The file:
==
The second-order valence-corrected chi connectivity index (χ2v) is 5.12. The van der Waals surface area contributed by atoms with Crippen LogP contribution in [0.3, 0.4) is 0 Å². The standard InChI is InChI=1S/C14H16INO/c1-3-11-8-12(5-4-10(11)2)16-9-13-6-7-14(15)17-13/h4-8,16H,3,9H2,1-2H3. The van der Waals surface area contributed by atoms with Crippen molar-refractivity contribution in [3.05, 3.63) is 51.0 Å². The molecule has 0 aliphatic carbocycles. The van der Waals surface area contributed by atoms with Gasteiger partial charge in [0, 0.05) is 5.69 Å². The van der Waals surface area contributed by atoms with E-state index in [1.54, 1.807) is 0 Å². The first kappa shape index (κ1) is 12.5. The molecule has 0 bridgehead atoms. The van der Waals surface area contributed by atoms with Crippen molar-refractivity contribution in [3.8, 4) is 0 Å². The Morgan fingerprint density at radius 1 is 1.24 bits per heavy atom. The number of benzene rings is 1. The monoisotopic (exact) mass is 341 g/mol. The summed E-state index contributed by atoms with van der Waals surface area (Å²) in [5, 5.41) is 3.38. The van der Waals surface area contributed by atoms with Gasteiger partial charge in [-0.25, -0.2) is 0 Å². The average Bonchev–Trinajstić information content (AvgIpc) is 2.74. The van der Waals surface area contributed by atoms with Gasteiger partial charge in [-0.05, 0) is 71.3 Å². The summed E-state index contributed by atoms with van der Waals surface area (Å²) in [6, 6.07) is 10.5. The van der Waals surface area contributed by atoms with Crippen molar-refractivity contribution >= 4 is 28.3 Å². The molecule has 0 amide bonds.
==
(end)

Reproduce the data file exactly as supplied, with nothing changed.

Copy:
The second-order valence-corrected chi connectivity index (χ2v) is 5.12. The van der Waals surface area contributed by atoms with Crippen LogP contribution in [0.3, 0.4) is 0 Å². The standard InChI is InChI=1S/C14H16INO/c1-3-11-8-12(5-4-10(11)2)16-9-13-6-7-14(15)17-13/h4-8,16H,3,9H2,1-2H3. The van der Waals surface area contributed by atoms with Crippen molar-refractivity contribution in [3.05, 3.63) is 51.0 Å². The molecule has 0 aliphatic carbocycles. The van der Waals surface area contributed by atoms with Gasteiger partial charge in [0, 0.05) is 5.69 Å². The van der Waals surface area contributed by atoms with E-state index in [1.54, 1.807) is 0 Å². The first kappa shape index (κ1) is 12.5. The molecule has 0 bridgehead atoms. The van der Waals surface area contributed by atoms with Crippen molar-refractivity contribution in [3.8, 4) is 0 Å². The Morgan fingerprint density at radius 1 is 1.24 bits per heavy atom. The number of benzene rings is 1. The monoisotopic (exact) mass is 341 g/mol. The summed E-state index contributed by atoms with van der Waals surface area (Å²) in [5, 5.41) is 3.38. The van der Waals surface area contributed by atoms with Gasteiger partial charge in [-0.25, -0.2) is 0 Å². The average Bonchev–Trinajstić information content (AvgIpc) is 2.74. The van der Waals surface area contributed by atoms with Gasteiger partial charge in [-0.05, 0) is 71.3 Å². The summed E-state index contributed by atoms with van der Waals surface area (Å²) in [6, 6.07) is 10.5. The van der Waals surface area contributed by atoms with Crippen molar-refractivity contribution >= 4 is 28.3 Å². The molecule has 0 amide bonds.